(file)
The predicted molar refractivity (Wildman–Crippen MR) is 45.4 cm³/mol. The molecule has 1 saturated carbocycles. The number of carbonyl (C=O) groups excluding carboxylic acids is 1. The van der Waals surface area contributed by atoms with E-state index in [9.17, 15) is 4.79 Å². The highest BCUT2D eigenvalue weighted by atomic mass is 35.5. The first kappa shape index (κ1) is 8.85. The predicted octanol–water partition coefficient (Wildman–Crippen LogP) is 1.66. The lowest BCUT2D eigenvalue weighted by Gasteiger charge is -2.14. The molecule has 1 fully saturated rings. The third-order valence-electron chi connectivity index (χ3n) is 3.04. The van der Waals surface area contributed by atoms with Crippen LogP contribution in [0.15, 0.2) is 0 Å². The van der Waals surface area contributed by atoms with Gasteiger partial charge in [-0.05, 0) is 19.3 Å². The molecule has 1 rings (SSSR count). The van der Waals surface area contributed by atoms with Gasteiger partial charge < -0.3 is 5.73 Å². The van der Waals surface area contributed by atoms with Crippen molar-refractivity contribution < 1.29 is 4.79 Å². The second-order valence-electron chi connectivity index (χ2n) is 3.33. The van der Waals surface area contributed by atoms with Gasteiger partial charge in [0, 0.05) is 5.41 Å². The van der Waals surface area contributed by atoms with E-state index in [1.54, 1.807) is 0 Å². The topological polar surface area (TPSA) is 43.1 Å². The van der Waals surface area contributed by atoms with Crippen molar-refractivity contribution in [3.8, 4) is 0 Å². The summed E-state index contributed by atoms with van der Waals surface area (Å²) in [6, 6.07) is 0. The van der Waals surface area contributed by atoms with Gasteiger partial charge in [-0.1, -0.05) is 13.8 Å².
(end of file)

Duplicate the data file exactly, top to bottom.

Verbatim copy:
The predicted molar refractivity (Wildman–Crippen MR) is 45.4 cm³/mol. The molecule has 1 saturated carbocycles. The number of carbonyl (C=O) groups excluding carboxylic acids is 1. The van der Waals surface area contributed by atoms with E-state index in [9.17, 15) is 4.79 Å². The highest BCUT2D eigenvalue weighted by atomic mass is 35.5. The first kappa shape index (κ1) is 8.85. The predicted octanol–water partition coefficient (Wildman–Crippen LogP) is 1.66. The lowest BCUT2D eigenvalue weighted by Gasteiger charge is -2.14. The molecule has 1 fully saturated rings. The third-order valence-electron chi connectivity index (χ3n) is 3.04. The van der Waals surface area contributed by atoms with Crippen LogP contribution in [0.15, 0.2) is 0 Å². The van der Waals surface area contributed by atoms with Gasteiger partial charge in [-0.05, 0) is 19.3 Å². The molecule has 1 rings (SSSR count). The van der Waals surface area contributed by atoms with Gasteiger partial charge < -0.3 is 5.73 Å². The van der Waals surface area contributed by atoms with Crippen molar-refractivity contribution < 1.29 is 4.79 Å². The second-order valence-electron chi connectivity index (χ2n) is 3.33. The van der Waals surface area contributed by atoms with Gasteiger partial charge in [0, 0.05) is 5.41 Å². The van der Waals surface area contributed by atoms with E-state index in [1.54, 1.807) is 0 Å². The topological polar surface area (TPSA) is 43.1 Å². The van der Waals surface area contributed by atoms with Crippen molar-refractivity contribution in [3.8, 4) is 0 Å². The summed E-state index contributed by atoms with van der Waals surface area (Å²) in [6, 6.07) is 0. The van der Waals surface area contributed by atoms with Gasteiger partial charge in [-0.1, -0.05) is 13.8 Å².